An entity bean is setup so that it corresponds to one row in the table. Suppose I want to read in 100 rows in the table and Iam using entity beans for this. What happens in this case? Will 100 entity beans be created and the references given back to me?Assuming this works, what happens when we try to read in 1000 rows? I would appreciate some answers
Hi, I'm not exactly sure if I'm right? But this is a general concern when considering between entity and session bean. For what I understand from reading is as follows. But first, to your question. In your case, your findByXxxxx method will return a collection instead of the EJBObject of the bean. The collection will consist of 100 EJBObject where you can refer to each row with each EJBObject. The concern is whether you need a method to retrieve 100 entity bean reference. If you're trying to display 100 record on a webbrowser, then use a Session bean and JDBC to fetch the 100 record. If there is certain relationship in transaction between these 100 record, then you have to use the 100 EJBObjects for the records. I guess in most case, you won't need that much of EJBObject in 1 transaction. Thus, probably on a couple or 10 EJBObjects in a transaction. So, for the guideline I've set for myself is. If the records is related in a single transaction, then use collection of Entity beans, else, use Session bean with JDBC. Comments? Cheers.
Finders return collections of primary key objects rather than the actual EJBs themselves. I'm ignoring single-instance finders, since that's not what interests you. The advantage of returning a collection of primary keys is that they are sufficient to locate the EJBs themselves, but usually consume a lot less in the way of resources. When you enumerate the finder collection, the EJBs are actualized. So in a really dumb system, each EJB would be created and activated at the moment you invoked the "nextXXX" method. Most appservers are smarter than that, however, and will be prefetching data and/or retrieving it from cache so that they can offer better performance. Despite this, I do recommend that wherever possible, you make intelligent finders. Even reduced overhead is still overhead.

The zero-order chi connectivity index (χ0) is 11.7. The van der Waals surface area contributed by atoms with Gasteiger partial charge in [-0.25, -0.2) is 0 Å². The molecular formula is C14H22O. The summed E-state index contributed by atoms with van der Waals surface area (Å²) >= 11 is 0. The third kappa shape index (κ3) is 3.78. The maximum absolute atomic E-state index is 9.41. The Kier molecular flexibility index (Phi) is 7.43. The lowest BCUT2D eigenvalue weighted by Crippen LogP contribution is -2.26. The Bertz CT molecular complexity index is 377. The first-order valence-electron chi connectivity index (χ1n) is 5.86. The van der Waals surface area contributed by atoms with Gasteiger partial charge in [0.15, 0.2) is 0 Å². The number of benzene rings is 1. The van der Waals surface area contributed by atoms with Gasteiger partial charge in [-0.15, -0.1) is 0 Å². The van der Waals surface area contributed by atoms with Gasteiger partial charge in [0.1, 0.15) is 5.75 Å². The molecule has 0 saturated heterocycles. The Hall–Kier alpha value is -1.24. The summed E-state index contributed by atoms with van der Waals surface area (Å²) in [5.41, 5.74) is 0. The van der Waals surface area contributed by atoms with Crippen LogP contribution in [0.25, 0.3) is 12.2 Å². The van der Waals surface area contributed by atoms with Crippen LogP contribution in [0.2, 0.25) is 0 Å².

An IDE is no substitute for an Intelligent Developer.
so if I get this straigt, The Home object creates as much EJB objects as nescesarry and puts them in a collection. AS you move your way trough this collection, EJB's are activated and passivated from and to the pool with the data from the database (corresponding to the primary keys) ?
Real nice but, for example, is it smart to 'handle' 100,000 records this way ? Because creating 100,000 EJB objects might take some time, right ?
Hi: When you want to list many records in your JSP, it is better to use JDBC in your Servlet . So that you won't be creating that many entity beans. This design patter is called "JDBC for Reading" Rgds -Siva
It's really not a good idea to have servlets involved when you're talking 100,000 records - or even 10,000 records. No one is going to be able to read all that data anyway. You should either look for a more intelligent sort of retrieval or, if there's actually a NEED to work with that much data, you should put it in a batch process. Aside from the improved efficiency, you don't have to worry about doing the work in vain because the user's browser timed out while waiting for completion. Any intelligent EJB server isn't going to instantiate more than a certain number of EJBs are once. That number is often tunable, but since EJBs exists in RAM, there HAS to be an upper limit, or the system will crash. This is why the finders work with keys - since keys are almost always smaller, you can fit more into RAM. There is, of course, a noteworthy exception to the "limit your output" rule, and that is search engines such as Google, which build vary large lists very rapidly. But as far as I am aware, they're not using EJB technology for that, and their databases and algorithms are designed for fast read-only access with extgensive cross-indexing.